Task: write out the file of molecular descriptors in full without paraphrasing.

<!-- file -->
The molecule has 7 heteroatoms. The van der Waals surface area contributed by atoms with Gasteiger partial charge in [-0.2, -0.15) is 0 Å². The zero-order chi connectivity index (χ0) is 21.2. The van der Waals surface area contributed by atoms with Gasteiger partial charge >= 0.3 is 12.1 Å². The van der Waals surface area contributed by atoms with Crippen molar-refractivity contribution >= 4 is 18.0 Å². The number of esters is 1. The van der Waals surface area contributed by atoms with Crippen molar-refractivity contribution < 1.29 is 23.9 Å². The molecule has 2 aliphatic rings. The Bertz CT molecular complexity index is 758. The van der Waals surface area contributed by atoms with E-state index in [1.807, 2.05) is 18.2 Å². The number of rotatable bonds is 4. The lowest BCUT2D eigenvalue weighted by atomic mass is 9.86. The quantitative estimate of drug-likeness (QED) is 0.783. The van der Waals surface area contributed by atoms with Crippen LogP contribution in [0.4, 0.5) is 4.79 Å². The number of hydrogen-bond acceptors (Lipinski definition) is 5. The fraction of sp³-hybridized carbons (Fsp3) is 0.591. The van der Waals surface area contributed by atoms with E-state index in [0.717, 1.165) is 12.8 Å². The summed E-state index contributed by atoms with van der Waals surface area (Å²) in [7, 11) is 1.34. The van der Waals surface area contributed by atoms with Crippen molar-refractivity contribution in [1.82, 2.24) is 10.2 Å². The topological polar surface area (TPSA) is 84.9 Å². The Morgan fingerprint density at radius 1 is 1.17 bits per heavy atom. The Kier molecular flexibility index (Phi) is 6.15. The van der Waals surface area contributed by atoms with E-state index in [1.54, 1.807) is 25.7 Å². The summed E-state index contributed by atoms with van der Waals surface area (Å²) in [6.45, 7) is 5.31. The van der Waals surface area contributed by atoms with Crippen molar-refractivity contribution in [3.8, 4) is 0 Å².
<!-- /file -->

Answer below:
The molecule has 7 heteroatoms. The van der Waals surface area contributed by atoms with Gasteiger partial charge in [-0.2, -0.15) is 0 Å². The zero-order chi connectivity index (χ0) is 21.2. The van der Waals surface area contributed by atoms with Gasteiger partial charge >= 0.3 is 12.1 Å². The van der Waals surface area contributed by atoms with Crippen molar-refractivity contribution >= 4 is 18.0 Å². The number of esters is 1. The van der Waals surface area contributed by atoms with Crippen molar-refractivity contribution < 1.29 is 23.9 Å². The molecule has 2 aliphatic rings. The Bertz CT molecular complexity index is 758. The van der Waals surface area contributed by atoms with E-state index in [1.807, 2.05) is 18.2 Å². The number of rotatable bonds is 4. The lowest BCUT2D eigenvalue weighted by atomic mass is 9.86. The quantitative estimate of drug-likeness (QED) is 0.783. The van der Waals surface area contributed by atoms with Crippen LogP contribution in [0.4, 0.5) is 4.79 Å². The number of hydrogen-bond acceptors (Lipinski definition) is 5. The fraction of sp³-hybridized carbons (Fsp3) is 0.591. The van der Waals surface area contributed by atoms with E-state index in [0.717, 1.165) is 12.8 Å². The summed E-state index contributed by atoms with van der Waals surface area (Å²) in [7, 11) is 1.34. The van der Waals surface area contributed by atoms with Crippen molar-refractivity contribution in [1.82, 2.24) is 10.2 Å². The topological polar surface area (TPSA) is 84.9 Å². The Morgan fingerprint density at radius 1 is 1.17 bits per heavy atom. The Kier molecular flexibility index (Phi) is 6.15. The van der Waals surface area contributed by atoms with E-state index in [1.54, 1.807) is 25.7 Å². The summed E-state index contributed by atoms with van der Waals surface area (Å²) in [6.45, 7) is 5.31. The van der Waals surface area contributed by atoms with Crippen molar-refractivity contribution in [3.8, 4) is 0 Å².